Fig. 1: Standard neck shapes.
Fig. 2: A trapeze neck profile.
Fig. 3: A wave neck profile.
Do you remember how you chose your
first bass? There’s a good chance you
selected it for its body shape, color, or
simply because it fit your budget. Over the
years, we get pickier and pickier about the
details of our prized instruments, starting
with the pickups and controls, and then
considering such details as whether the tuners
are sealed or have open gears. Curiously,
certain other parts that we touch and use all
the time can be taken for granted. One of
these is the neck.
When you ask most players to describe
the neck on a favorite bass, you’re likely to
get a very vague answer. Most players know
the scale length, but once you inquire about
string spacing or neck width, thickness,
and shape, you’re likely to get relative comparisons
but rarely numbers. For neck size,
the answer might be “thin” or “thick” with
perhaps “C-shape” thrown in for good measure.
And before specifying the string spacing,
a bassist typically has to hurry home to
Is this important? Not always. But if
you’re looking for new gear—and let’s be
honest, that’s a very good reason to read
PG—you’ll want to know these details.
Even long-time players can fall for necks
that felt good in the shop, only to later run
into problems like carpal tunnel syndrome
(CTS) or repetitive stress injury (RSI).
Sure, there’s more to it than just the neck
size—an instrument’s balance and overall
ergonomics, for example—but the neck is
where it starts. And that’s especially true for
bass players working those thick strings.
To really know your favorite neck, you’ll
need to nail down some basics. Besides the
pure dimensions, the main thing is the cross
section or shape. In the beginning of the
electric bass, Fender came up with a pretty
fat neck on the ’51 P bass (shape: thick C,
radius: 7.25", nut width: 44.5 mm), while
the ’60s Jazz had a much thinner neck
(shape: C, radius: 10", nut width: 38.1
mm). The shapes changed somewhat over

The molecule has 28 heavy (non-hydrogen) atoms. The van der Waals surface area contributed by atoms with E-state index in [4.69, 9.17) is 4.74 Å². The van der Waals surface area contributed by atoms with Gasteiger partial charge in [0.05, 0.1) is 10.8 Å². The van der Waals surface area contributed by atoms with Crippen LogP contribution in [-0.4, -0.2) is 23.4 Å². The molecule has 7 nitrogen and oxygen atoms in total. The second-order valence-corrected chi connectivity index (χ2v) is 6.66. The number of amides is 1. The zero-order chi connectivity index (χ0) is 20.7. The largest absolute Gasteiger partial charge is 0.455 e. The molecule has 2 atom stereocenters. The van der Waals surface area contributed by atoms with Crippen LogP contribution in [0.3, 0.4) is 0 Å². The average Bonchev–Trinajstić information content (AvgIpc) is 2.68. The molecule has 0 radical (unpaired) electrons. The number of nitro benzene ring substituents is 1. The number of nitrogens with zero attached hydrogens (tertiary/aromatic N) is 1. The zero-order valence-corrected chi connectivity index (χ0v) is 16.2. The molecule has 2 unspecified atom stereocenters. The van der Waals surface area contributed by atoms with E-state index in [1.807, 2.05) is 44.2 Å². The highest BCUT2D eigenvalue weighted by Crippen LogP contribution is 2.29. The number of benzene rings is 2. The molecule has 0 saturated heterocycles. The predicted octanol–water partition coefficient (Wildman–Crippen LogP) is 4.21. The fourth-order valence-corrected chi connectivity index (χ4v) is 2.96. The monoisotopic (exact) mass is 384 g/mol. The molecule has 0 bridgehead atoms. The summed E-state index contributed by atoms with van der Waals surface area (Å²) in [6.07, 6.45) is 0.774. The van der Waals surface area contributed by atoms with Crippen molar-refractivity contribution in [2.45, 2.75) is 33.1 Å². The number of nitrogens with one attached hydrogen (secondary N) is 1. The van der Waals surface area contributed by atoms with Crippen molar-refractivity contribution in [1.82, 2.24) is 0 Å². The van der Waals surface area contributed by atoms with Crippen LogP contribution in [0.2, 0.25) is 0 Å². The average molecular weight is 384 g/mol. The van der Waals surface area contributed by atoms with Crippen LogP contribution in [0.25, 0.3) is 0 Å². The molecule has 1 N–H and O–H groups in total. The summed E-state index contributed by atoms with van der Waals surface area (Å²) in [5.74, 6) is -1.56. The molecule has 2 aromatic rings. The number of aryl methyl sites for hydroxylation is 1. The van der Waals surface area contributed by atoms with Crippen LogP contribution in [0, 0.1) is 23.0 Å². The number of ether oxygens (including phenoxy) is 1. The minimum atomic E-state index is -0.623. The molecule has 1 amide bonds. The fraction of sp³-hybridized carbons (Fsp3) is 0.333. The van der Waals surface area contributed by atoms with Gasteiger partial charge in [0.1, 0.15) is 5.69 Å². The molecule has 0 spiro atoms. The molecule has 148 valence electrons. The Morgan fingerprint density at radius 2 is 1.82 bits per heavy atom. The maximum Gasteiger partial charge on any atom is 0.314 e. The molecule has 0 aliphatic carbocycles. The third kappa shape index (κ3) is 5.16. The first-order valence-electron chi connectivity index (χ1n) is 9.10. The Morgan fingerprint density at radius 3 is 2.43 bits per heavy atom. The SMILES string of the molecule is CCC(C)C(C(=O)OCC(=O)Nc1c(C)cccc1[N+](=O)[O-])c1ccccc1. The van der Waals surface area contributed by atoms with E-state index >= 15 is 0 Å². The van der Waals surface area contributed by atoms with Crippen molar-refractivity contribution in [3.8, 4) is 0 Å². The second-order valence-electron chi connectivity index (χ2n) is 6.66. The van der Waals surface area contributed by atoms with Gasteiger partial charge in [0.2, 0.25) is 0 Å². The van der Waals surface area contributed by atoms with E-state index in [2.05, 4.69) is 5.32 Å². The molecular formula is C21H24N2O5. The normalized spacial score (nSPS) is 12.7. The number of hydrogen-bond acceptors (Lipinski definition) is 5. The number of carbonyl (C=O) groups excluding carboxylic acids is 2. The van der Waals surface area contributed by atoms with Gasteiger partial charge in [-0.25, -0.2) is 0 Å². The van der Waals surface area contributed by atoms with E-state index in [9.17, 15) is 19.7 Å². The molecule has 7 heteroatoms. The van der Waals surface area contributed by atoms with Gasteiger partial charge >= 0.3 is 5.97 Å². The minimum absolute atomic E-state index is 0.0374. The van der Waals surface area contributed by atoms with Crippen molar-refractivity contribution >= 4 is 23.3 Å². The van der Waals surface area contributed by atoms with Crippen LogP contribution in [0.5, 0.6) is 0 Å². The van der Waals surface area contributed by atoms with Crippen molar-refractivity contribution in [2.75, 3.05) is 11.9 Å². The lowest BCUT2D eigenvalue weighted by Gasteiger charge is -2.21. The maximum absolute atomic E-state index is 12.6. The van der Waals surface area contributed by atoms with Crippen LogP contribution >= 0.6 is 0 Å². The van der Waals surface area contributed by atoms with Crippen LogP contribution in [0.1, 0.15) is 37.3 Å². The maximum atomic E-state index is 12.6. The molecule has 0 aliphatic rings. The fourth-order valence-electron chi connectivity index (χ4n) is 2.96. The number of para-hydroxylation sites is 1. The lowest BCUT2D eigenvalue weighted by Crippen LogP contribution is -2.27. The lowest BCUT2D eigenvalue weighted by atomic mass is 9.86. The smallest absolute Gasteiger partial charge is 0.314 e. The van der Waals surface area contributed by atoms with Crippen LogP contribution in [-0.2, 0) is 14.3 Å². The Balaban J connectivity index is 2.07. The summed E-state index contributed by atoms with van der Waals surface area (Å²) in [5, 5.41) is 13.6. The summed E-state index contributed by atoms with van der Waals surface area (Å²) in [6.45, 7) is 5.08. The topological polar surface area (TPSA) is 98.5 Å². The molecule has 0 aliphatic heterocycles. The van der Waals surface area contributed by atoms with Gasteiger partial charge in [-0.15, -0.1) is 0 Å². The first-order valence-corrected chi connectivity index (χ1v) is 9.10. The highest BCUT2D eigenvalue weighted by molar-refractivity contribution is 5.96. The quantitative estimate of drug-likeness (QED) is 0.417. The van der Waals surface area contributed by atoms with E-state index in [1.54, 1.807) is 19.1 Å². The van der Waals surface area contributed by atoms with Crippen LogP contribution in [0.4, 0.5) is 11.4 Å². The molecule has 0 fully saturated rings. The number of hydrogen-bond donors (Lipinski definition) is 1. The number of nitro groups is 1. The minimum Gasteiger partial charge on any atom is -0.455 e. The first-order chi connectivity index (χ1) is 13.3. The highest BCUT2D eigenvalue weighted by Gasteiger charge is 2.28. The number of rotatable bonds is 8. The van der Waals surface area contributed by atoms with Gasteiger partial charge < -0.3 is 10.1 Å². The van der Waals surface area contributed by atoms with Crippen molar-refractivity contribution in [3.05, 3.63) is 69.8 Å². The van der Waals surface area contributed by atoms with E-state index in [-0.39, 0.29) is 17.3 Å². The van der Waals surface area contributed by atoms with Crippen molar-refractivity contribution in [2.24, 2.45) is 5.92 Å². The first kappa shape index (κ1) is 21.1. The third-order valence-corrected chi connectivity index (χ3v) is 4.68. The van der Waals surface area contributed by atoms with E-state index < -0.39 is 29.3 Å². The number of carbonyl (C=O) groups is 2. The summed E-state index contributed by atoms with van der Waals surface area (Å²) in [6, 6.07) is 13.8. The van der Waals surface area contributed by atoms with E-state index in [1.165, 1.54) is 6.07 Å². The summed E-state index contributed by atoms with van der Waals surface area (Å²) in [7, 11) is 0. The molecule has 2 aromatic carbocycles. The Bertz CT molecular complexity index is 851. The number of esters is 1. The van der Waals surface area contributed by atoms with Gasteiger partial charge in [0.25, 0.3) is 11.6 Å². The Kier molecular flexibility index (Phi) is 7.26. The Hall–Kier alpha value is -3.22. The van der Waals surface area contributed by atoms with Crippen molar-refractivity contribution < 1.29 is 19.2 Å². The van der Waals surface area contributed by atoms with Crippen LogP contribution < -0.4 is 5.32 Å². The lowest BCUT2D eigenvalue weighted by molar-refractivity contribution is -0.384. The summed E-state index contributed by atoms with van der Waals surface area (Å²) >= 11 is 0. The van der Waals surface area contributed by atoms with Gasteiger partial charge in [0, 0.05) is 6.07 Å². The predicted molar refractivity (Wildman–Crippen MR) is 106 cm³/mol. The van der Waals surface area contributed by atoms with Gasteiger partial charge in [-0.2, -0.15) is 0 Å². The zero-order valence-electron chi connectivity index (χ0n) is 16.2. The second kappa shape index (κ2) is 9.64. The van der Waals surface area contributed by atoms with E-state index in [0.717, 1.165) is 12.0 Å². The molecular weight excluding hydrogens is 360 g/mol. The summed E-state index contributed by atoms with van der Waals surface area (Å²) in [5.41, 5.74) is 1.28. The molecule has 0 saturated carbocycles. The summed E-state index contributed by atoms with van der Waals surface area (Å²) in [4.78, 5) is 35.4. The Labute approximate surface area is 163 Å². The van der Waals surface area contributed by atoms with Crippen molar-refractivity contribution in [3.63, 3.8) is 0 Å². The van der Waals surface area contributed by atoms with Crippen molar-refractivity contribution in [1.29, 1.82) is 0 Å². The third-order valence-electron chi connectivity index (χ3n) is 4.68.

time, but today’s most popular neck shapes
fall somewhere between these two classics, at
least for 4-stringers.
The most common names for modern
neck shapes are C, D, V, and U. Fig. 1
shows exaggerated views of each of these
shapes, along with popular variations on the
V and C shapes. One neck profile isn’t better
than another and they don’t represent a
specific tone, although neck mass can have
an effect on sound. And at this point in
our discussion, it doesn’t yet matter if we’re
talking about a set-neck, bolt-on, or neck-through
Most instruments sport the C shape,
which is simply half of an oval. The U,
with its higher sidewalls, is often referred
to as a “baseball bat.” The D is essentially
a flatter C with the U’s higher shoulder.
Finally, the V has the smallest radius at the
point where you position your thumb.
Another variation is an asymmetric profile
that’s smaller below the highest strings.
The idea is to have the neck get slimmer as
you shift your left hand thumb to play on
the lower strings. Though this works well
for some players, it’s definitely not today’s
But bass players are adventurous and
this natural tendency to explore has
resulted in a couple of other shapes too,
including a trapeze profile (Fig. 2) and
a wave-like profile (Fig. 3). Shapes like
these result from a builder’s desire to better
guide or orient the thumb, or an attempt
to make the neck feel slimmer. Playing
these squarish trapeze- or wave-shaped
necks isn’t as odd as you might think, nor
are the profiles as earth shattering as a
luthier might imagine.
The fretboard’s radius—the shape on the
other side of the neck—is generally less critical.
Radius dimensions have become larger
(and thus flatter) over the years, especially
once bassists began to add more strings and
therefore require wider fretboards. These
days, many fretboards are virtually flat, and
the question can boil down to whether you
want a radius or none at all. Flat fretboards
work well on classical guitars, so again it’s
not that radical.
Ultimately, neck shape is a matter of
personal taste. But function is not, so let’s
explore that in our next column.
is a German
physicist and long-time bassist, classical
guitarist, and motorcycle enthusiast. His
work on fuel cells for the European orbital
glider Hermes got him deeply into modern
materials and physical acoustics, and
led him to form BassLab (basslab.de)—a
manufacturer of monocoque guitars and basses. You can
reach him at